The ROI of blogging, and whether Jonathan Schwartz’s blog pays for itself

Werner Vogels, the CTO of Amazon, apparently gave Shel Israel and Robert Scoble – authors of Naked Conversations, How Blogs are Changing the Way Businesses Talk with Customers – a hard time when they dropped by at Amazon to evangelise the value of corporate blogs. Vogels wanted hard and fast metrics to back up their arguments, and he felt they couldn’t give them to him.

But if one was to try and count the quantitative side, where would one start? I confess maths was among my worst subjects at school, but I had a go at a simple equation to see if I could calculate the ROI of a corporate blog.It’s dead easy, as long as the site carries advertising. Sadly few corporate blog sites do, so I had to come up with a second equation that takes into account the opportunity cost of lead generation, but more on that later.

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Anyway for sites with advertising, that don’t tend to generate many useful leads for the marketing department, I came up with BVIa – for Blog Value Index a. It’s a simple equation to work out in quantitative terms whether the blog is paying for itself or costing the company money.

If you pump your figures into the equation and the BVI comes out at less than one, then the blog is costing the company money, and if the index comes out greater than one, it’s generating profit. In all these equations I assume the cost of blog software and hosting and the like is zero – it’s not expensive and usually covered under a company’s other hosting costs anyway.

Here’s the equation:

BVIa =

adh (aay/1,000)

—————

abt x ehw

 

If you look at the graphic, you’ll see that you need to know how many hits the blog gets per day (average daily hits or adh); and the average advertising yield for web adverts alongside the blog (aay). To work out the cost of the blog you need abt, which is the average number of hours spent per day blogging, and ehw, which is the employee hourly wage of the blogger.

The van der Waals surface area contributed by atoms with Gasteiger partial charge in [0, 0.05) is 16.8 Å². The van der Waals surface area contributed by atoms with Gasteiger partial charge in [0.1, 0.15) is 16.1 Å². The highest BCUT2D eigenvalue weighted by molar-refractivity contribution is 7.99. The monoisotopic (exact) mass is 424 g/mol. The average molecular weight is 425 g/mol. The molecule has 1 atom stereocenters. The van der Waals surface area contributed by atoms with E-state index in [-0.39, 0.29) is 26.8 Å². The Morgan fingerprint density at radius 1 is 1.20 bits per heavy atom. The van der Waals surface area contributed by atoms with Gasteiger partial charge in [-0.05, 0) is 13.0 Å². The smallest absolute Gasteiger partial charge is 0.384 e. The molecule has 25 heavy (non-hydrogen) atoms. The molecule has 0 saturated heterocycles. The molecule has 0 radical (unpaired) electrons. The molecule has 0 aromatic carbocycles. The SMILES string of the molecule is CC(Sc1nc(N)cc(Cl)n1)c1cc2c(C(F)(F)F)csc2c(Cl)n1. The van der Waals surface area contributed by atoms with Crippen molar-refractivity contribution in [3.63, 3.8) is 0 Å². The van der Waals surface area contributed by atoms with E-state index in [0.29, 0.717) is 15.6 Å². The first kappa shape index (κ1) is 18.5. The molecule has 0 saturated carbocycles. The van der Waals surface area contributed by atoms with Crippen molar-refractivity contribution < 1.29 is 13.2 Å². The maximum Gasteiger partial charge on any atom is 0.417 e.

Let’s try it. An employee paid $50,000 per annum spends 2 hours per day blogging. Their blog generates 4,000 hits per day and they can sell advertising alongside the blog at a rate of $30 per thousand impressions. The equation looks something like this:

4,000(30/1,000)

—————–

2 x 24

 

The top line is hits times advertising yield, and the bottom line is 2 hours at a wage of $24 per hour. Work it out and you get:

120

48

..or a BVI of 2.5. Remember a BVI above 1 means the blog is paying for itself, so this particular blog is easily paying for itself.

Let’s do it for Sun COO Jonathan Schwartz’s famous blog, which I’m told generates around 4,000 hits per day. Their latest 10k filing with the SEC showed his annual salary was $900,000 per year excluding bonuses. Let’s assume that Sun did have advertising alongside his blog, and that they could sell those adverts for around $30 per thousand impressions. Let’s assume he spends an hour and a half a day on his blog. The equation looks like this:

4,000(30/1,000)

—————

1.5 x $432.69

I calculated his average hourly wage by dividing his salary by 52 weeks, then into 5-day chunks, then 8 hour days. He probably works longer hours, but what the hell.

Anyway start the equation and you get this:

120

649

which gives a BVI result of 0.18, which means that his blog is a total waste of time. So sorry Jonathan, but perhaps you should knock it on the head.

Of course, most corporate blogs do not carry paid advertising, so it’s a bit of a moot point. However if you know from traffic analysis that a blog helps with a certain amount of lead generation, then you can use another equation – as long as you know how much it costs your marketing department to generate a typical lead without the help of the blog.